12. That leaves the second objection raised by the appellant to the IJ’s finding on para 245ZX(1). It amounted to an assertion that the Court of Appeal in AS (Afghanistan) & NV (Sri Lanka)  EWCA Civ 1076 has held that in the context of this type of appeal the Tribunal is obliged to consider that the appellant’s grounds of appeal amount to a s.120 statement (under the 2002 Act) in which the appellant explained the reasons why he should be permitted to stay and not be removed and so:
“The IJ was under an obligation to consider and determine these grounds and in such circumstances he should have considered the matter as a ‘fresh application’ made on the day of the hearing”.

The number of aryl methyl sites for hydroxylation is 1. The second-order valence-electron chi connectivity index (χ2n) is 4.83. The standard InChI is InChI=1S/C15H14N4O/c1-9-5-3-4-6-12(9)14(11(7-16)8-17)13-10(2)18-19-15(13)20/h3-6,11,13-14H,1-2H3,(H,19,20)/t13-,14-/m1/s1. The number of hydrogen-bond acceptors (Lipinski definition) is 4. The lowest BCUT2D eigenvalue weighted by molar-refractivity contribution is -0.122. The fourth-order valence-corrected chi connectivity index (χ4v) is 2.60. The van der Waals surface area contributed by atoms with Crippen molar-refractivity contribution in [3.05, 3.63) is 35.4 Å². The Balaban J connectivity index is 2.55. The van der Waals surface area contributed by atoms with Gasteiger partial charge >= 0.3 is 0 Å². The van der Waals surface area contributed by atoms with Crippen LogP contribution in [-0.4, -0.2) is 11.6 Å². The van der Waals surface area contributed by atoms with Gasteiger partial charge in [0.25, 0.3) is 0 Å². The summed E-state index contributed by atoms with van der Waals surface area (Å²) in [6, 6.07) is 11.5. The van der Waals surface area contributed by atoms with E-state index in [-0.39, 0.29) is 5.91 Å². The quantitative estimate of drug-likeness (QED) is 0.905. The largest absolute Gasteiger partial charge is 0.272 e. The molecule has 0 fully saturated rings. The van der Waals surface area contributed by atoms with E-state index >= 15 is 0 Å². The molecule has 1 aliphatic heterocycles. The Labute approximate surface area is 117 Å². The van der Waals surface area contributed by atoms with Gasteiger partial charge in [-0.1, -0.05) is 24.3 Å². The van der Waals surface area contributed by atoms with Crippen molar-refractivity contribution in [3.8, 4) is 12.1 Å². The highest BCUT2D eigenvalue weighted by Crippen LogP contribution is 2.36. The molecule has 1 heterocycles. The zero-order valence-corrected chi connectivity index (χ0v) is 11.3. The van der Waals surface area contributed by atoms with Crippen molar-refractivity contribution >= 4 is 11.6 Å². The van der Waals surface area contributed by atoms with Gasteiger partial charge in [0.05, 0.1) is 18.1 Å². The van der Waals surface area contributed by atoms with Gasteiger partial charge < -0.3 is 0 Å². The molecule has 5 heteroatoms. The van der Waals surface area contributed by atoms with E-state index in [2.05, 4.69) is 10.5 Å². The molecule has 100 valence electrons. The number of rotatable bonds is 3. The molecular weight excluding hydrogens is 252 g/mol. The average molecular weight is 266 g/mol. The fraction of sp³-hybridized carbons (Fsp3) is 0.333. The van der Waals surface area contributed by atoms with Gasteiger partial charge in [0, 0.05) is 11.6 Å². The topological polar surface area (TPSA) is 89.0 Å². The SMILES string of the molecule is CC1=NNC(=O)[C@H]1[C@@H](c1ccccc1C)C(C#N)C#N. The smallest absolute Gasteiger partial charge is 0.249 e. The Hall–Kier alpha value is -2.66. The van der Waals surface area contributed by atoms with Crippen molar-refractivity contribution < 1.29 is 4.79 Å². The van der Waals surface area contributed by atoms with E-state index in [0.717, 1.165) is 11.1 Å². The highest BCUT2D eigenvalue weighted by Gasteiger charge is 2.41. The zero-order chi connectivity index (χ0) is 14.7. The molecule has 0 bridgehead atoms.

13. That argument in my view misconstrues AS & NV. In AS & NV the Court of Appeal was concerned with the duty on the Tribunal to consider additional grounds relating to the substance of the decision made against an appellant. It did not rule that such grounds should be understood as a “fresh application”. Further, if the Court’s reasoning was taken to amount to such a proposition, then there would be no jurisdiction for the Tribunal to deal with the appeal because it would be an application as yet undecided. Section 85(2) refers to, and presupposes that there has been, a “…decision appealed against”, it does not encompass a decision not yet made.
14. In my judgment in the appellant’s case the relevant decision under the Immigration Rules imposed a temporal requirement which he failed to meet. Nothing said in his grounds of appeal – whether treated as a s.120 notice or not – alter that.
15. For the above reasons the IJ did not materially err in law. Accordingly his decision to dismiss the appeal must stand.
Senior Immigration Judge Storey
(Judge of the Upper Tribunal)